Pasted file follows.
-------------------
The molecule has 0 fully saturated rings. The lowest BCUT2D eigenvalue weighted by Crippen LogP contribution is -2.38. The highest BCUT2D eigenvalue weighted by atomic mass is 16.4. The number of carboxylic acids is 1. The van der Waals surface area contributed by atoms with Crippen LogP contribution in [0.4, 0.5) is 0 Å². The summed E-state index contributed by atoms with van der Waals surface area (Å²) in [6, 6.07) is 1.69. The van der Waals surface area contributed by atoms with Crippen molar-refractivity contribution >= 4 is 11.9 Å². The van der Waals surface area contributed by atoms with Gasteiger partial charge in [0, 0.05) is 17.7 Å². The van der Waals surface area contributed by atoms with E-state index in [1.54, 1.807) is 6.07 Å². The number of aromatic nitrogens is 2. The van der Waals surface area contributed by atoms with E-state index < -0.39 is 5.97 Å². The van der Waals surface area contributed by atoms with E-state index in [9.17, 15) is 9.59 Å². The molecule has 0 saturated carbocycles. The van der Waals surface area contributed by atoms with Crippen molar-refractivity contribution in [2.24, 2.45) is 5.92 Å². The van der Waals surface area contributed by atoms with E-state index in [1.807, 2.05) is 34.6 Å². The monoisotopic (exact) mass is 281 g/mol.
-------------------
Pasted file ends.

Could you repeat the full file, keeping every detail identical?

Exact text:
The molecule has 0 fully saturated rings. The lowest BCUT2D eigenvalue weighted by Crippen LogP contribution is -2.38. The highest BCUT2D eigenvalue weighted by atomic mass is 16.4. The number of carboxylic acids is 1. The van der Waals surface area contributed by atoms with Crippen LogP contribution in [0.4, 0.5) is 0 Å². The summed E-state index contributed by atoms with van der Waals surface area (Å²) in [6, 6.07) is 1.69. The van der Waals surface area contributed by atoms with Crippen molar-refractivity contribution >= 4 is 11.9 Å². The van der Waals surface area contributed by atoms with Gasteiger partial charge in [0, 0.05) is 17.7 Å². The van der Waals surface area contributed by atoms with E-state index in [1.54, 1.807) is 6.07 Å². The number of aromatic nitrogens is 2. The van der Waals surface area contributed by atoms with E-state index < -0.39 is 5.97 Å². The van der Waals surface area contributed by atoms with E-state index in [9.17, 15) is 9.59 Å². The molecule has 0 saturated carbocycles. The van der Waals surface area contributed by atoms with Crippen molar-refractivity contribution in [2.24, 2.45) is 5.92 Å². The van der Waals surface area contributed by atoms with E-state index in [1.807, 2.05) is 34.6 Å². The monoisotopic (exact) mass is 281 g/mol.